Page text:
Status of Development Communication Research

An Examination of the Recent Trends in The Philippines

  • Marife R. De Torres Central Luzon State University, Science City of Muñoz, Nueva Ecija, Philippines
  • Emely M. Amoloza University of the Philippines Open University, Los Baños, Laguna, Philippines
  • Pamela A. Custodio University of the Philippines Los Baños, Laguna, Philippines
  • Anna Roffel O. Lozada Marinduque State College, Marinduque, Philippines
  • Marielle J. Pasuquin DOST-PCAARRD, Los Baños, Laguna, Philippines
  • Crina E. Tañongon University of the Philippines Cebu, Cebu City, Philippines
Keywords: development communication, DevCom UP Los Baños, communication research


This study is a response to the challenge of Development Communication (DevCom) scholar Felix Librero to analyse the status and trends in UP Los Baños DevCom research that may help in reinvigorating the research thrust of the college attuned to the needs of time. As a rejoinder to previous efforts of DevCom scholars Gomez and Librero, the authors looked into 35 graduate research studies: 19 Masteral theses and 16 Doctoral dissertations that were produced from 2008 to 2015. The papers were evaluated according to a) Communication Tradition b) DevCom Thread c) Theories used, and d) Research Method employed. The review also revealed that DevCom research is primarily inclined to the Cybernetic tradition, still predominantly influenced by the modernisation paradigm, as demonstrated by the heavy use of linear, one-way communication models and theories such as diffusion of innovations, two-step flow, or extension approaches. This is more evident in the classification of Devcom research into the typologies of Colle and Quebral. Majority of the researches can be classified in the extension thread, although there is a growing interest in community participation theme. On the other hand, following Quebral’s typologies, most of the MS researches are people research, while PhD dissertations are varied and cut across people research, normative and policy researches. The quantitative method, which has been a preferred approach since 1985 when Gomez declared it dominant in DevCom research and even until 2012 in Librero’s review of researches from 2001 to 2010, remained popular among more than half of the researchers while the rest ventured into qualitative, except for a few who tried mixed methods. In a concerted effort to make a synthesis of what has been done and realised so far in DevCom research areas and concerns, the proponents hope to contribute to the strengthening of the research culture in DevCom while putting into consideration its responsiveness to the needs of society.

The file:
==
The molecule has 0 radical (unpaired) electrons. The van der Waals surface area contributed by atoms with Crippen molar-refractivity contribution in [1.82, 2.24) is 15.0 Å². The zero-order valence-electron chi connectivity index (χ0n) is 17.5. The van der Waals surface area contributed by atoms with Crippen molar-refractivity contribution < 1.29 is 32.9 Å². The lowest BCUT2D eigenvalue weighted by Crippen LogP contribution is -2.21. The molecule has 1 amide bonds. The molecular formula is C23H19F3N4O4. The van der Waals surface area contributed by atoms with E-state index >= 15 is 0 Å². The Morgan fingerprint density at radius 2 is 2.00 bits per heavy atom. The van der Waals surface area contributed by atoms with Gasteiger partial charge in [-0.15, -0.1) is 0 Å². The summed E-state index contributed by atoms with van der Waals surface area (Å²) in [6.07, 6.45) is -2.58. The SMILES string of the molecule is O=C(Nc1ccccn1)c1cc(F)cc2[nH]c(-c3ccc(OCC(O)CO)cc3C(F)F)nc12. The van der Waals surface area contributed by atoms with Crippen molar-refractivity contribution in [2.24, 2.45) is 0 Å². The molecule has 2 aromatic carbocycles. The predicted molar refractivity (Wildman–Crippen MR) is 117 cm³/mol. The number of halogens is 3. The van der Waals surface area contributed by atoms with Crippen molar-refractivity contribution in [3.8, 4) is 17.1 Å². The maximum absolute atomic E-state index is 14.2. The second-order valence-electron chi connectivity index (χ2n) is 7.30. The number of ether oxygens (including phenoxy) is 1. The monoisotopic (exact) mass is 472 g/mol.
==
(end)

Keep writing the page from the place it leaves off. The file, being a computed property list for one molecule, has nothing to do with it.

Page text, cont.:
How to Cite
De Torres, M., Amoloza, E., Custodio, P., Lozada, A. R., Pasuquin, M., & Tañongon, C. (2021). Status of Development Communication Research. The Journal of Development Communication, 32(2), 59-72. Retrieved from